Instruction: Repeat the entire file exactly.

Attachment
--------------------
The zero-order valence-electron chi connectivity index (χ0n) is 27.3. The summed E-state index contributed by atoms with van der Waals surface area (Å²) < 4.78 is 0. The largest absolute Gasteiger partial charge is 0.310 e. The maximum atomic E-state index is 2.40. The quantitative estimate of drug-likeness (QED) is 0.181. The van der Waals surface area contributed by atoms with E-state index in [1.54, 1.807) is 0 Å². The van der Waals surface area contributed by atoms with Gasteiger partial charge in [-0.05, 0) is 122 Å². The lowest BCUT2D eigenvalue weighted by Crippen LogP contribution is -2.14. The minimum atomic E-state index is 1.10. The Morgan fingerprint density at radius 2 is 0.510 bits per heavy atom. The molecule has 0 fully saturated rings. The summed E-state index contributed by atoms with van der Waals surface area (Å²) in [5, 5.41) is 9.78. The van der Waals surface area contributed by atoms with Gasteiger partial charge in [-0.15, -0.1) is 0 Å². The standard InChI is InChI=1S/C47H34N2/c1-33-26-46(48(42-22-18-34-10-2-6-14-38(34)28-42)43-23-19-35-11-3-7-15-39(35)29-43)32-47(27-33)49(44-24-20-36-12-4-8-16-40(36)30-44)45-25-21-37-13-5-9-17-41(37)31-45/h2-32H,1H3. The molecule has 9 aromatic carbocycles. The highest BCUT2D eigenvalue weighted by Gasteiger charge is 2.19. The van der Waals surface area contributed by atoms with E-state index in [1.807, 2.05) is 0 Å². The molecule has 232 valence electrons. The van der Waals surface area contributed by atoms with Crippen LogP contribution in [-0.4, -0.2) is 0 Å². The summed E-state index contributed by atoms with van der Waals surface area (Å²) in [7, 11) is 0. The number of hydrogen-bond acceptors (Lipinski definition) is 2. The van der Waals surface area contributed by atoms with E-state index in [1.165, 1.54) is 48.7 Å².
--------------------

The zero-order valence-electron chi connectivity index (χ0n) is 27.3. The summed E-state index contributed by atoms with van der Waals surface area (Å²) < 4.78 is 0. The largest absolute Gasteiger partial charge is 0.310 e. The maximum atomic E-state index is 2.40. The quantitative estimate of drug-likeness (QED) is 0.181. The van der Waals surface area contributed by atoms with E-state index in [1.54, 1.807) is 0 Å². The van der Waals surface area contributed by atoms with Gasteiger partial charge in [-0.05, 0) is 122 Å². The lowest BCUT2D eigenvalue weighted by Crippen LogP contribution is -2.14. The minimum atomic E-state index is 1.10. The Morgan fingerprint density at radius 2 is 0.510 bits per heavy atom. The molecule has 0 fully saturated rings. The summed E-state index contributed by atoms with van der Waals surface area (Å²) in [5, 5.41) is 9.78. The van der Waals surface area contributed by atoms with Gasteiger partial charge in [-0.15, -0.1) is 0 Å². The standard InChI is InChI=1S/C47H34N2/c1-33-26-46(48(42-22-18-34-10-2-6-14-38(34)28-42)43-23-19-35-11-3-7-15-39(35)29-43)32-47(27-33)49(44-24-20-36-12-4-8-16-40(36)30-44)45-25-21-37-13-5-9-17-41(37)31-45/h2-32H,1H3. The molecule has 9 aromatic carbocycles. The highest BCUT2D eigenvalue weighted by Gasteiger charge is 2.19. The van der Waals surface area contributed by atoms with E-state index in [1.807, 2.05) is 0 Å². The molecule has 232 valence electrons. The van der Waals surface area contributed by atoms with Crippen LogP contribution in [-0.4, -0.2) is 0 Å². The summed E-state index contributed by atoms with van der Waals surface area (Å²) in [7, 11) is 0. The number of hydrogen-bond acceptors (Lipinski definition) is 2. The van der Waals surface area contributed by atoms with E-state index in [1.165, 1.54) is 48.7 Å².